In 2001, the President asked Peters to lead the Federal Highway Administration (FHWA). As FHWA Administrator from 2001 to 2005, she placed special emphasis on finding new ways to invest in road and bridge construction, including innovative public-private partnerships that help build roads faster and at less expense. She also was a strong advocate for using new technology to reduce construction time, saving taxpayer money and resulting in safer, longer-lasting roads and highways.
From 1985 to 2001, she served in the Arizona Department of Transportation (ADOT). A fourth-generation Arizonan and an avid motorcyclist, Secretary Peters holds a bachelor's degree from the University of Phoenix and attended Harvard University's John F. Kennedy School of Government Program for State and Local Government
Just wanted to give you a head's-up on this unusually unbiased essay in the LA Times on shifting definitions of "reporter" in a changing environment for purposes of a shield law, which I'm against.
The definition at the heart of the Scott Gantt essay is actually the same one that the Justice Dept. has been using for a while, since I've gotten emails to this effect from different people on different issues.
Also wanted to share some thoughts with you regarding the jerk who finally got his long overdue comeuppance (and arrested), Sen. Ted Stevens.
I suspect everyone outside of The Beltway who didn't know anything about him other than "The Bridge to Nowhere," are about to find out more than they ever wanted to know about this career pol with the five-finger di$count policy for Ala$ka.
To wit, now that he is walking the plank, and also faces a tough election, lots of people who've crossed paths with him in the past may finally have the moral backbone to tell anecdotes that explain why he is something I've known for quite some time: easily one of the five most detested pols in all of Washington.
(His Democratic opponent is popular Anchorage mayor, Mark Begich,
see http://www.muni.org/mayor/mayor.cfm and http://begich.com/
One of my uncles was a school teacher in Nome during the 1960's before returning to Bandera.)
Based on my own 15 years in DC, thousands and thousands of hours on the Hill, being friends with staffers who were both very conservative YAF-type Republicans and way-out Cali liberals, and based on actually seeing him in action, in person at hearings, as well as away from the Hill,
frequently lashing out at people where nobody could see, I'd say that Stevens is going to find that the people he went out of his way to be unkind to, to screw with, on a personal level, will relish the opportunity to see him squirm like a bug as DOJ goes for the career kill-shot.
In part, this is because just like a 'big-for-his-age' fourteen-year old, who's constantly "acting up," he's also got the knack down for always looking to provoke a fight with people, regardless of the issue or who they are. He just likes to have his anger fed.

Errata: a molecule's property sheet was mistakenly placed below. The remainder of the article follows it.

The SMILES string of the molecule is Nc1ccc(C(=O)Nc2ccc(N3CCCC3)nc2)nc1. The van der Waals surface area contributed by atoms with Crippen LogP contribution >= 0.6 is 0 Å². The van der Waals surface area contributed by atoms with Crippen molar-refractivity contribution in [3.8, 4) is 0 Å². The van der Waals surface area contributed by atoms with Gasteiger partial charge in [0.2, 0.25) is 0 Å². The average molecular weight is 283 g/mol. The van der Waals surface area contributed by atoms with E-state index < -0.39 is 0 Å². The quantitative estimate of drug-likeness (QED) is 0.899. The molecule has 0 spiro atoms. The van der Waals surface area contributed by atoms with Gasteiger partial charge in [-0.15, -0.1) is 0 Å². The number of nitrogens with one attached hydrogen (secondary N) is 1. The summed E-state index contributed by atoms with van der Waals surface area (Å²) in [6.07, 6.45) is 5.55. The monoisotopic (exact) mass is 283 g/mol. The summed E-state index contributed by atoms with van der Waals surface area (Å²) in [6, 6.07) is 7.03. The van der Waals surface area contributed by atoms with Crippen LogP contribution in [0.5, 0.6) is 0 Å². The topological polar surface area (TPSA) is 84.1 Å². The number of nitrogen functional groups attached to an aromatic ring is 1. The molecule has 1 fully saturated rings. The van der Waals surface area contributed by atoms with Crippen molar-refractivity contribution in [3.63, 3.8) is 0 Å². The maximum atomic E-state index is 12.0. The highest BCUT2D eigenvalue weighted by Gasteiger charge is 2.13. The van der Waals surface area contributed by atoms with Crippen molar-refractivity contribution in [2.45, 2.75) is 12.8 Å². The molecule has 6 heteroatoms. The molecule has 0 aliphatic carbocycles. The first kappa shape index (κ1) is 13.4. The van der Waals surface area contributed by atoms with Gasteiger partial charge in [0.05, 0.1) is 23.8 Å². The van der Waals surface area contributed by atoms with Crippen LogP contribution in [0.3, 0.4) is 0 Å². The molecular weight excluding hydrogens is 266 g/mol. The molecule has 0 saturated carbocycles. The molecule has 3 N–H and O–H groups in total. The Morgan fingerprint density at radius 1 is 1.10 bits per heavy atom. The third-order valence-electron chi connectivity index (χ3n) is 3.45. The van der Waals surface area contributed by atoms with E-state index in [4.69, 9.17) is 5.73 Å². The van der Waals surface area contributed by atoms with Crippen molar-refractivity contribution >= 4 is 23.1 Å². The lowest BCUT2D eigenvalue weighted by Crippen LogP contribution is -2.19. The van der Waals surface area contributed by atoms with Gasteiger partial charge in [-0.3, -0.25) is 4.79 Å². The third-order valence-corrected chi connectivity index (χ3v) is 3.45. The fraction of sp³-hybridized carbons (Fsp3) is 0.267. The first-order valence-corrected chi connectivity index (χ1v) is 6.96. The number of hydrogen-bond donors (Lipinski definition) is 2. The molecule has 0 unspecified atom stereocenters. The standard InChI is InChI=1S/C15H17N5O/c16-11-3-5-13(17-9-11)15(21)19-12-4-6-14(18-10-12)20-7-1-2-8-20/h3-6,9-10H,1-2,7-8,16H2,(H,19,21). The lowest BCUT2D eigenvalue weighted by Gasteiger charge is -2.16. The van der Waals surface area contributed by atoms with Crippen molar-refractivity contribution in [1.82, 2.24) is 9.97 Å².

That's just a part part of why he is so loathed, regardless of the phony photo ops he's staged with his colleagues. It's a facade!
If he hadn't been around when Alaska first became a state, it's hard to imagine someone with his personality getting elected, since he'd never have been able to sustain the normal equality-based relationships you need to move up to the U.S. Senate.
Instead, Stevens simply started at the top and stayed there by hook -or by crook!
People who deal with Sen. Thad Cochran might think he's a bit of an effete phony, or that former Sen. Connie Mack (and his staff) weren't exactly known for being the hardest workers in the world, but they don't necessarily think they're personally a jerk because of it.
Frankly, they just think it's Mississippi and Florida's problem!
They just are what they are, and if you want to be effective, you don't let his personality interfere with your becoming a co-sponsor of his bill if you actually support what it aims to do -or prevent.
The same can't be said of Ted Stevens.
Stevens was known by lots of people I knew in D.C. as a guy who, sadly, always seemed to be looking to screw with people who didn't do what he wanted, now or in the distant past.
To settle old scores or perceived slights.
You'd think that by the time someone has been in power as long as Stevens has been, that he'd have come to accept that on some issues, people are just going to vote their conscience, you know, no matter how effectively he wheedles, threatens or cajoles.
His 'good old days,' where he could put the screws to people, is about to turn upside down on Stevens.
When I first moved to the Washington, D.C. area twenty years ago, I became a big admirer of the late Sen. John Heinz III.
I got to know him and his staff pretty well because of the issues that I was working on at the time, which necessitated lots of time in and around the Senate Banking Committee and its various subcommittees.
(See http://www.library.cmu.edu/Research/Archives/Heinz/HJH_Bio.html and
Back when Donald Riegel of Michigan was the committee chairman, the Banking Committee's coed softball team nickname was The Bank Robbers, and Riegel would actually come to their games on The Mall, not just his own office's softball games.
People really notice little things like that, you know?
I know I certainly did.
(See http://www.opensecrets.org/revolving/rev_summary.php?id=15869 and
The Sen. Heinz I saw and spent time with was personable, funny and thoughtful in a way that very few folks on the Hill were, esp. Members of the House or Senate.
In particular, I recall that he didn't like to see people taken advantage of, regardless of whether it was by Senate staffers, other Senators or agency bureaucrats defying people to call their bluff.